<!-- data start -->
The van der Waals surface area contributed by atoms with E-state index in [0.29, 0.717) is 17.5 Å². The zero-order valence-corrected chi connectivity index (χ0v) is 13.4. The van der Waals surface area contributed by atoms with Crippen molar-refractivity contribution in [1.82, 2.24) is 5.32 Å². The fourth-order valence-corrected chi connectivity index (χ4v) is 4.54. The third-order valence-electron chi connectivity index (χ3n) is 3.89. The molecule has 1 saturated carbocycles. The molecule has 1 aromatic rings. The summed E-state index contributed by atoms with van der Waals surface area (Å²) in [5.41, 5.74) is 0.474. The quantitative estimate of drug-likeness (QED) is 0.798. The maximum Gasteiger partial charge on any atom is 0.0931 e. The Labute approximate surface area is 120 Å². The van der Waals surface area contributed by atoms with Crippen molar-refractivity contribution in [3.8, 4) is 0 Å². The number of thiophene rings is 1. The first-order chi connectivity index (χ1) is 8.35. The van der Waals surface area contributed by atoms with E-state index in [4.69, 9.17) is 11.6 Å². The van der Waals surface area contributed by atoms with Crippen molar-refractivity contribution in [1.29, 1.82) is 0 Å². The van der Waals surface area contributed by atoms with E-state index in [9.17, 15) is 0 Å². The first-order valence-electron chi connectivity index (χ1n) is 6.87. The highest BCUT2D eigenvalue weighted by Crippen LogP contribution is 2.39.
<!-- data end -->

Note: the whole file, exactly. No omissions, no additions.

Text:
The van der Waals surface area contributed by atoms with E-state index in [0.29, 0.717) is 17.5 Å². The zero-order valence-corrected chi connectivity index (χ0v) is 13.4. The van der Waals surface area contributed by atoms with Crippen molar-refractivity contribution in [1.82, 2.24) is 5.32 Å². The fourth-order valence-corrected chi connectivity index (χ4v) is 4.54. The third-order valence-electron chi connectivity index (χ3n) is 3.89. The molecule has 1 saturated carbocycles. The molecule has 1 aromatic rings. The summed E-state index contributed by atoms with van der Waals surface area (Å²) in [5.41, 5.74) is 0.474. The quantitative estimate of drug-likeness (QED) is 0.798. The maximum Gasteiger partial charge on any atom is 0.0931 e. The Labute approximate surface area is 120 Å². The van der Waals surface area contributed by atoms with Crippen molar-refractivity contribution in [3.8, 4) is 0 Å². The number of thiophene rings is 1. The first-order chi connectivity index (χ1) is 8.35. The van der Waals surface area contributed by atoms with E-state index in [4.69, 9.17) is 11.6 Å². The van der Waals surface area contributed by atoms with Crippen molar-refractivity contribution in [1.29, 1.82) is 0 Å². The van der Waals surface area contributed by atoms with E-state index in [9.17, 15) is 0 Å². The first-order valence-electron chi connectivity index (χ1n) is 6.87. The highest BCUT2D eigenvalue weighted by Crippen LogP contribution is 2.39.